The Press Shop and a second Aviary Beauty + Wellness location are coming to Summerhill

A grocery store, dentist, and bank are also planned

The Press Shop and a second Aviary salon location are coming to Summerhill

Photograph courtesy of Carter & Associates

The storefronts on Georgia Avenue in the Summerhill neighborhood once buzzed with activity, boasting butchers, barbers, and shops before sitting neglected for decades in the shadow of I-85 and sports stadiums. The historic commercial strip is in the midst of a transformation by developer Carter & Associates and now hums again with restaurants like Little Bear, Talat Market, Junior’s Pizza, Little Tart Bakeshop, Wood’s Chapel BBQ, and the forthcoming fast-casual Southern joint Maepole drawing crowds to the neighborhood alongside the new Georgia State Stadium.

The Press Shop and a second Aviary salon location are coming to Summerhill
Maepole, the newest restaurant, soft-opens this weekend.

Photograph courtesy of Carter & Associates

Until now, however, the slew of new offerings on the neighborhood’s main drag—four blocks in a mix of refurbished historic buildings and new infill in similar style—had been limited mainly to food and drink, minus Maggie Murphy’s Salon, which moved from Grant Park to Summerhill last year. The latest announcement adds retail and more beauty and wellness to the neighborhood lineup, with the announcement of the second location of the Old Fourth Ward spa Aviary, and a chic gift shop and letterpress, the Press Shop, both expected to open in June. The development has also inked plans for a major grocery store, community bank, and a dentist, addressing more practical needs that may show Carter’s intent on serving the surrounding community—which includes longtime residents and the recent influx of GSU students—and not just building a destination.

Longtime residents of Summerhill—historically Black and once home to a large Jewish population—have been marred by development before, first from clearance for the interstate and “urban renewal,” then from the construction of two stadiums and a prairie of parking lots that saw the streets around them wither.

“From the beginning, it’s been the plan to get input from the neighbors,” says Jack Murphy, senior director at Carter.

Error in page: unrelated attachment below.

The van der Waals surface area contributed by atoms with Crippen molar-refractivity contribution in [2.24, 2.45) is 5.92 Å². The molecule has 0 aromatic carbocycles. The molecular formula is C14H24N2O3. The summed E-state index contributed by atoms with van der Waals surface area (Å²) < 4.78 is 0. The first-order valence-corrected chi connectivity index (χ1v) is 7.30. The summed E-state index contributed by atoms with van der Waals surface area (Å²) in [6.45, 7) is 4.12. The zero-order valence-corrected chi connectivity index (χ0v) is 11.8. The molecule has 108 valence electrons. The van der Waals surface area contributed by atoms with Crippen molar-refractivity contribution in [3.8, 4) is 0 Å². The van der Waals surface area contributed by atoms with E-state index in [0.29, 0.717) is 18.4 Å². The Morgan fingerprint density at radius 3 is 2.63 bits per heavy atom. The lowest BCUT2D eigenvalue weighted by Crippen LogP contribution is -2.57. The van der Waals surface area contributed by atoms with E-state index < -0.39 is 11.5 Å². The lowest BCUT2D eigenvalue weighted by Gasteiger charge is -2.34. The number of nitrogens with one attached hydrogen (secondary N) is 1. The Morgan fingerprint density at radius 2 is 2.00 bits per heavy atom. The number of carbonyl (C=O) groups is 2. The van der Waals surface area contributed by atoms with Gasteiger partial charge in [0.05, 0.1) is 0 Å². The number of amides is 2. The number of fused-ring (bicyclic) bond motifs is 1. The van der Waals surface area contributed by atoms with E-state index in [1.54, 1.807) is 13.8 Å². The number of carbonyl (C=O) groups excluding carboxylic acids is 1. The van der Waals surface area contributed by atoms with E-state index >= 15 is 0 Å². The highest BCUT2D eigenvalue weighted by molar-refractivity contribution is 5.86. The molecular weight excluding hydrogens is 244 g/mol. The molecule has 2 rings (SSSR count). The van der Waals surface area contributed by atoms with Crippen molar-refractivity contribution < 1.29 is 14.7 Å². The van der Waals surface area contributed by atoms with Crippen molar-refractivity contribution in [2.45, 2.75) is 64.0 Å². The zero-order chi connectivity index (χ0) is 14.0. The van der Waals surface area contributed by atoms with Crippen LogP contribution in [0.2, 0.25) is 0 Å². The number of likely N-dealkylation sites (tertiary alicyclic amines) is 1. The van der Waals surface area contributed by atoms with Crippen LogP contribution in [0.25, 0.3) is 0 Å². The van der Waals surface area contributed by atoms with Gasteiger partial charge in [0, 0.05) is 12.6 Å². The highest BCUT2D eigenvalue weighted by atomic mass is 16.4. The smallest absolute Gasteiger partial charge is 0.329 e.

The boutique-sized Aviary (and multi-time Best of Atlanta winner) is known for its personal, intimate atmosphere with its two treatment rooms and just a handful of salon chairs—the antithesis of the busy salon waiting room. Owner Amy Leavell Bransford says this is what has allowed her to carry on safely during the pandemic, and even prompted the opening of her second location, equally cozy in size. The treatment menu will be much the same as at the Old Fourth Ward location, with a few new services at the Summerhill location yet to be announced. The products Bransford carries are reason enough for a visit—like cult French skincare line Biologique Recherche and CBD-infused beauty goods from Lord Jones. Facials start at $165 and haircuts at $80, but Bransford aims to have lower priced pick-me-ups as well, including face creams in the $20 range and quick services like waxing and tinting.

“I want to keep the neighboring community and the GSU students in mind,” she says. Bransford is also looking to hire from within the community, and the exterior will include a custom mural to fit in with the neighborhood’s abundant display of art by Living Walls.

Between Aviary and the forthcoming bank, Ashley Buzzy McHugh is opening Press Shop, a gift store and letterpress that had been slated for its grand opening on Dekalb Avenue just before Covid hit. (McHugh had previously operated a weddings-based, appointment-only letterpress business out of the space.) Now, she’s relocated for the grand opening and expanded her concept to tropical plants, biodynamic wine, kids’ stuff, books, and other giftable items—and of course stationery, with her hulking antique presses (which she sweats over herself) doubling as working displays in the front windows. Many of her offerings are local; others are brands she’s discovered while living in different cities across the country with her husband, who plays professional baseball. McHugh, who is of Middle Eastern descent, says she aims for the shop to feel inclusive, gender-neutral, and quirky, stocked with anti-racism and feminist books, as well as wares by a diverse lineup of artists and brands.